After all the packs, duffels, and paddles were up on top, we were left with the canoe. Max stayed at the bottom while I went up top. With his push and my pull, the canoe soon joined the rest of the gear and the most awkward part of the portage was done.
With everything at the other end – i.e. the top of Two Mile Bay – it was time for lunch, which coincided with an hour’s worth of light drizzle. We set up the tarp, got out the Helinox chairs and the lunch bag, and celebrated the fact that the portage was done. We did wonder if the people who had recommended this entry into the Ogoki Reservoir over the Eight Flume Falls option, had done this portage in the past decade or if they had even done it at all.
After we finished lunch, we walked the trail and put up some new orange marking tape to make things a bit more obvious for the next crew coming through. Then it was time to move on…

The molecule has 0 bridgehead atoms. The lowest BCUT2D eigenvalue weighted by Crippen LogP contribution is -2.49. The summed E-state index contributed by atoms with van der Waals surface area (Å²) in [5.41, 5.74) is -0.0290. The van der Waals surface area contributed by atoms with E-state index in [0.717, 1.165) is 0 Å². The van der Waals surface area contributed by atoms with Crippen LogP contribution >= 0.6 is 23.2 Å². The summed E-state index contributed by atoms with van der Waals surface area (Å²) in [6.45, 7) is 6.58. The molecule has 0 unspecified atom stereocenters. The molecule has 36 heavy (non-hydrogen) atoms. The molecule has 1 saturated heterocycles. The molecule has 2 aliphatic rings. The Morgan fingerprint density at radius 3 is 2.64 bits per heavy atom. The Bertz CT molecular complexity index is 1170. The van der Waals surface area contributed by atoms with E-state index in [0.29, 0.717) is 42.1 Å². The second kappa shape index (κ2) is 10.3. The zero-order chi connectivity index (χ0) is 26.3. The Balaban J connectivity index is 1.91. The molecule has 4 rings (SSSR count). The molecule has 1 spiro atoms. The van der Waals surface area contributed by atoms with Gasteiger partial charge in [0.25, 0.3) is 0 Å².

As we paddled down Two Mile Bay to a campsite noted on our Wabakimi Project map, we had a sense of deja vu. On Willow Island Lake and Sucker Gut Lake in Temagami, we’ve canoed through a flooded area with a number of tree stumps still sticking out of the water. It was the 1925 construction of the Mattawapika dam at the outlet of the Lady Evelyn River system that raised water levels by an estimated 4 meters and caused the flooding.
Now, as we went down Two Mile Bay, we would see the first of the dead tree trunks, standing like mute witnesses to the early 1940s flooding which had created the Ogoki Reservoir.